Have you participated in the hatred and even oppression of men lately? If not, why not?

  3. Don’t take the trains that often,but I am familiar with the Hoboken Terminal.Kind of a strange place espescially early in the morning just before rush hour time.

  4. “…but the fact that it got to this point is an indication where we are heading.” -rafflaw


  5. We shouldn’t forget that the cop had the authority to do nothing and his superiors had the authority to not bring in the defendant and the prosecutor has a boss who should have corrected this obvious miscarriage of justice. Mespo is right that the Constitution will probably win in the long run, but the fact that it got to this point is an indication where we are heading.

  6. Hooray for Mr. Dittrich for standing up for his rights. I wonder what the hell this prosecutor was thinking give the well-known tendency of same to dismiss clearly minor cases to clear caseloads. As for the tattooed lady in my aged opinion anyone that gets numerous tattoos and exposes them while in public, is exhibiting exhibitionist behavior that of course invites staring. Why else get a tattoo if not to exhibit it, except if done on or near certain body parts meant to be seen only by intimate partners. Perhaps her discomfit wasn’t his staring but the look of disapproval on his face. As to the police officer, this is clearly an issue of being upset by Mr. Dittich’s refusing to being abject in his presence. All it would have take to resolve this was a brief conversation and yet the officer not getting his due, turned it into an unnecessary confrontation.

  7. I like this guy and wish him well in his upcoming court appearance. We could do with more new citizens like Mr. Dittrich.

  8. Correction…

    SB: You too…, AY… (superfluous commas this Sunday morning…)…

  9. You, too, AY.

    Regarding, “remember take off the tats before you go outside”: 🙂

  10. Great point mespo….remember take off the tats before you go outside….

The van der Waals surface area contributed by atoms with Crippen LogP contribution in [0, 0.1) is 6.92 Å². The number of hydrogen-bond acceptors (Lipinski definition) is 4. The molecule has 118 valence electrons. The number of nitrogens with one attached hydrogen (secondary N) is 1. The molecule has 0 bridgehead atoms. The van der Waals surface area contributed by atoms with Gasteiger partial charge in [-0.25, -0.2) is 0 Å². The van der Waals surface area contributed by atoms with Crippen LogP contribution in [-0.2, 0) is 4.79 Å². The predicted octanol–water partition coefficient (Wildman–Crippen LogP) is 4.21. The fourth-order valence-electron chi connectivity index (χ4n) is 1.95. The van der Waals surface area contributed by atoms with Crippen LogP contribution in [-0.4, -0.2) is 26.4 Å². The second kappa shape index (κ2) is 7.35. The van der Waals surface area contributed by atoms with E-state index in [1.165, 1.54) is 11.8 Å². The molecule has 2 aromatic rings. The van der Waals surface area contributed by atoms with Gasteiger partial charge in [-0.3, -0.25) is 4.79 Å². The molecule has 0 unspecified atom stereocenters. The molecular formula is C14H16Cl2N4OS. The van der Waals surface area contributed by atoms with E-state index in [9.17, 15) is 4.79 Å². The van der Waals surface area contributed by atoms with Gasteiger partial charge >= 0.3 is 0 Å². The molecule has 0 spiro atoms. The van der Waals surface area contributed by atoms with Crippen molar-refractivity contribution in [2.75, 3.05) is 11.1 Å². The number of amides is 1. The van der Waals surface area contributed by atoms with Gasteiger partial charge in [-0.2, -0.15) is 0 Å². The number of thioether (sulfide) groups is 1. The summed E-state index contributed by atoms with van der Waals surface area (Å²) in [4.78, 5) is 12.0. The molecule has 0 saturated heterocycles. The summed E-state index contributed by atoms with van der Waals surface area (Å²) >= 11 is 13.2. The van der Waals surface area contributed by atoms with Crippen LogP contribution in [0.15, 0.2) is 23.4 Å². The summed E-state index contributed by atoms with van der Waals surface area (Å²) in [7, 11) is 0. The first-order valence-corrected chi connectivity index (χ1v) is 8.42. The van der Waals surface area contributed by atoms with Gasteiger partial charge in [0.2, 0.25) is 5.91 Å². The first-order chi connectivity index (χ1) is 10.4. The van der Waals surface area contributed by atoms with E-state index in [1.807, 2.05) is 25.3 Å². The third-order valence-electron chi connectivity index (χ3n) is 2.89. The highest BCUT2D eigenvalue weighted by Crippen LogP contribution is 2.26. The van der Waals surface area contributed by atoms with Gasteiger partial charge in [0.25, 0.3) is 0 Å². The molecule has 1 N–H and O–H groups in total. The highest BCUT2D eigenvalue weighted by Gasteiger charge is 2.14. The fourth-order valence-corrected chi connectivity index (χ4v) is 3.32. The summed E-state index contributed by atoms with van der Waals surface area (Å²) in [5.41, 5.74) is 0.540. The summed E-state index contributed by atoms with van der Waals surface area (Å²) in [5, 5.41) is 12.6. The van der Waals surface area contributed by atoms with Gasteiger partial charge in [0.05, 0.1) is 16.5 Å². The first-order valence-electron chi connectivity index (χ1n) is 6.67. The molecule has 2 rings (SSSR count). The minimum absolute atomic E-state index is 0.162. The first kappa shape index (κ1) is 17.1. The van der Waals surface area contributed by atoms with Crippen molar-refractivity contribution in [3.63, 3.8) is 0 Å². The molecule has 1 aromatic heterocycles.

Good to see you today…

  11. I think a person wearing tattoos invites the staring and that this cop apparently had very little to do that day. Mr. Dittrich will most likely “walk” vindicating the constitution and also giving the public a glimpse into just what kind of a justice-adverse idiot this prosecutor’s statements portray him to be. While Mr. Dittrich will suffer some inconvenience in defense of his rights, no one ever said that freedom would be easy. Thus Mr. Dittrich wins; the Constitution wins; and the good citizenry of Hoboken who elect their prosecutor wins.

    I call this a win-win-win and am looking for a downside. Good story, Nal.

  12. One has to wonder if they read him his Miranda rights at the time of his arrest.? The one where the first sentence is: “You have the right to remain silent.”

    If they did, whoever read it was not paying attention or has serious reading comprehension problems.

  13. Sometimes words escape me….I think the Prosecutor should be slapped a little if they really said that….but sometimes practicality of the situation would give most folks an inclination to at least cooperate with a reasonable request…but then again…I can see where the private citizen is coming from…There are many more questions I have than answers….